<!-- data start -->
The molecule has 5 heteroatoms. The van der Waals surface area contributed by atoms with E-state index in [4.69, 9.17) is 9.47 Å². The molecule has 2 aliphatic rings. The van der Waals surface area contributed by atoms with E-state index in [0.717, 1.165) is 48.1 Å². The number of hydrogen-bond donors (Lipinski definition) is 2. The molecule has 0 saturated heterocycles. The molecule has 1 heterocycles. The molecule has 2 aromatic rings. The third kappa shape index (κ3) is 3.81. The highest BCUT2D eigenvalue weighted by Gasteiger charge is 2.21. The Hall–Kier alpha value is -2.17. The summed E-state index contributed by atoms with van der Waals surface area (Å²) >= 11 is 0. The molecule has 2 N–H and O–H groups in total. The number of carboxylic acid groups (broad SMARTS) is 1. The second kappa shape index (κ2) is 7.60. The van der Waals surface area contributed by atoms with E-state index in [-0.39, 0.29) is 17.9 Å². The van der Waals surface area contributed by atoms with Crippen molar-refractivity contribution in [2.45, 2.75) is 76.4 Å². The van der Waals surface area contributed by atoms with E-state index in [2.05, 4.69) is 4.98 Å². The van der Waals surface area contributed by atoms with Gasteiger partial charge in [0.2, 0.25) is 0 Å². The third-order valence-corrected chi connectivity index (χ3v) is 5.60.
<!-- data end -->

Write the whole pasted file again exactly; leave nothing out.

The molecule has 5 heteroatoms. The van der Waals surface area contributed by atoms with E-state index in [4.69, 9.17) is 9.47 Å². The molecule has 2 aliphatic rings. The van der Waals surface area contributed by atoms with E-state index in [0.717, 1.165) is 48.1 Å². The number of hydrogen-bond donors (Lipinski definition) is 2. The molecule has 0 saturated heterocycles. The molecule has 1 heterocycles. The molecule has 2 aromatic rings. The third kappa shape index (κ3) is 3.81. The highest BCUT2D eigenvalue weighted by Gasteiger charge is 2.21. The Hall–Kier alpha value is -2.17. The summed E-state index contributed by atoms with van der Waals surface area (Å²) >= 11 is 0. The molecule has 2 N–H and O–H groups in total. The number of carboxylic acid groups (broad SMARTS) is 1. The second kappa shape index (κ2) is 7.60. The van der Waals surface area contributed by atoms with E-state index in [-0.39, 0.29) is 17.9 Å². The van der Waals surface area contributed by atoms with Crippen molar-refractivity contribution in [2.45, 2.75) is 76.4 Å². The van der Waals surface area contributed by atoms with E-state index in [2.05, 4.69) is 4.98 Å². The van der Waals surface area contributed by atoms with Gasteiger partial charge in [0.2, 0.25) is 0 Å². The third-order valence-corrected chi connectivity index (χ3v) is 5.60.